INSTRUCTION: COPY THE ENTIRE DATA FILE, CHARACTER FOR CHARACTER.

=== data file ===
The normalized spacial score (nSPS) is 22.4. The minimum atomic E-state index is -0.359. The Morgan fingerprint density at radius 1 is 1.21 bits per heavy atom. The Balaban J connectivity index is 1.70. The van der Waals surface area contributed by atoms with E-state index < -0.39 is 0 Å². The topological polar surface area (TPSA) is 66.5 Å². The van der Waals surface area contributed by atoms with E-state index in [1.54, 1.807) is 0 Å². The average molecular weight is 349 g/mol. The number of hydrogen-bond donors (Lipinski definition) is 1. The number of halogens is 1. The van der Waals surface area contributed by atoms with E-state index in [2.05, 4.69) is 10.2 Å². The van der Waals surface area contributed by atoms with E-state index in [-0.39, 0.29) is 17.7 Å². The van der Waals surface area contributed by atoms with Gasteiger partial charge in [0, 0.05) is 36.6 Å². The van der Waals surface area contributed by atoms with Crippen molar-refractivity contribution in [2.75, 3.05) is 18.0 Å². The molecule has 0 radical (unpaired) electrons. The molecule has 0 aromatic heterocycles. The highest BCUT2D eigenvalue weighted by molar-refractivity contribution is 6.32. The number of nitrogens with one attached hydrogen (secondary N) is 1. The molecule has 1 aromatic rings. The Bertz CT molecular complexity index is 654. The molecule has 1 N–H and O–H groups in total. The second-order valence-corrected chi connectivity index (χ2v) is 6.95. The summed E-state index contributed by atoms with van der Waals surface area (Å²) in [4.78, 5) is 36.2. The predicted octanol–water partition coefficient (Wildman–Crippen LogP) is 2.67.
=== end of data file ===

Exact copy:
The normalized spacial score (nSPS) is 22.4. The minimum atomic E-state index is -0.359. The Morgan fingerprint density at radius 1 is 1.21 bits per heavy atom. The Balaban J connectivity index is 1.70. The van der Waals surface area contributed by atoms with E-state index < -0.39 is 0 Å². The topological polar surface area (TPSA) is 66.5 Å². The van der Waals surface area contributed by atoms with E-state index in [1.54, 1.807) is 0 Å². The average molecular weight is 349 g/mol. The number of hydrogen-bond donors (Lipinski definition) is 1. The number of halogens is 1. The van der Waals surface area contributed by atoms with E-state index in [2.05, 4.69) is 10.2 Å². The van der Waals surface area contributed by atoms with E-state index in [-0.39, 0.29) is 17.7 Å². The van der Waals surface area contributed by atoms with Gasteiger partial charge in [0, 0.05) is 36.6 Å². The van der Waals surface area contributed by atoms with Crippen molar-refractivity contribution in [2.75, 3.05) is 18.0 Å². The molecule has 0 radical (unpaired) electrons. The molecule has 0 aromatic heterocycles. The highest BCUT2D eigenvalue weighted by molar-refractivity contribution is 6.32. The number of nitrogens with one attached hydrogen (secondary N) is 1. The molecule has 1 aromatic rings. The Bertz CT molecular complexity index is 654. The molecule has 1 N–H and O–H groups in total. The second-order valence-corrected chi connectivity index (χ2v) is 6.95. The summed E-state index contributed by atoms with van der Waals surface area (Å²) in [4.78, 5) is 36.2. The predicted octanol–water partition coefficient (Wildman–Crippen LogP) is 2.67.